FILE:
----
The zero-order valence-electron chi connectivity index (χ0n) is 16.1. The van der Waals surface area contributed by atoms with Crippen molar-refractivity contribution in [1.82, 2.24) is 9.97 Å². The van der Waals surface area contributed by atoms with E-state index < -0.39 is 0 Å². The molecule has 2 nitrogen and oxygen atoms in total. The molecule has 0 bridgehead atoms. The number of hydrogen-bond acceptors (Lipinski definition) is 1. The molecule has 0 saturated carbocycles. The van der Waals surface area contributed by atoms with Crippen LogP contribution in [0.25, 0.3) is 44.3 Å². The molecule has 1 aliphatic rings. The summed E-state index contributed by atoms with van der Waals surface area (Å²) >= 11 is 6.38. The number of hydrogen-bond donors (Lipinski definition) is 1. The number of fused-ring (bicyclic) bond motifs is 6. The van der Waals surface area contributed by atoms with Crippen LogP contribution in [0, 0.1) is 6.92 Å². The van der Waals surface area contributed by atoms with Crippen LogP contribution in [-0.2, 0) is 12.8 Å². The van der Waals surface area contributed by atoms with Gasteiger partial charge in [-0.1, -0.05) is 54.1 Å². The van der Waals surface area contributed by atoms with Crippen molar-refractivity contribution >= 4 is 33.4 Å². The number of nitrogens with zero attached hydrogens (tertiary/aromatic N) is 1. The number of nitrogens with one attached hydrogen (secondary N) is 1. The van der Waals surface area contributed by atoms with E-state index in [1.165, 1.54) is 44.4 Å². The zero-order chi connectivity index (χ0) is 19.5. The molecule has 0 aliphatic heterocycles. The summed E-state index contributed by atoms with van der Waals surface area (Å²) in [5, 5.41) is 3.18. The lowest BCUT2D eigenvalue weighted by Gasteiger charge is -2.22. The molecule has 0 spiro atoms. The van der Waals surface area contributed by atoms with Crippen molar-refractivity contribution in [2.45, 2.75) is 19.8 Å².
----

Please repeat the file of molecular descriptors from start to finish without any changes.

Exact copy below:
The zero-order valence-electron chi connectivity index (χ0n) is 16.1. The van der Waals surface area contributed by atoms with Crippen molar-refractivity contribution in [1.82, 2.24) is 9.97 Å². The van der Waals surface area contributed by atoms with E-state index < -0.39 is 0 Å². The molecule has 2 nitrogen and oxygen atoms in total. The molecule has 0 bridgehead atoms. The number of hydrogen-bond acceptors (Lipinski definition) is 1. The molecule has 0 saturated carbocycles. The van der Waals surface area contributed by atoms with Crippen LogP contribution in [0.25, 0.3) is 44.3 Å². The molecule has 1 aliphatic rings. The summed E-state index contributed by atoms with van der Waals surface area (Å²) >= 11 is 6.38. The number of hydrogen-bond donors (Lipinski definition) is 1. The number of fused-ring (bicyclic) bond motifs is 6. The van der Waals surface area contributed by atoms with Crippen LogP contribution in [0, 0.1) is 6.92 Å². The van der Waals surface area contributed by atoms with Crippen LogP contribution in [-0.2, 0) is 12.8 Å². The van der Waals surface area contributed by atoms with Gasteiger partial charge in [-0.1, -0.05) is 54.1 Å². The van der Waals surface area contributed by atoms with Crippen molar-refractivity contribution >= 4 is 33.4 Å². The number of nitrogens with zero attached hydrogens (tertiary/aromatic N) is 1. The number of nitrogens with one attached hydrogen (secondary N) is 1. The van der Waals surface area contributed by atoms with E-state index in [1.165, 1.54) is 44.4 Å². The zero-order chi connectivity index (χ0) is 19.5. The molecule has 0 aliphatic heterocycles. The summed E-state index contributed by atoms with van der Waals surface area (Å²) in [5, 5.41) is 3.18. The lowest BCUT2D eigenvalue weighted by Gasteiger charge is -2.22. The molecule has 0 spiro atoms. The van der Waals surface area contributed by atoms with Crippen molar-refractivity contribution in [2.45, 2.75) is 19.8 Å².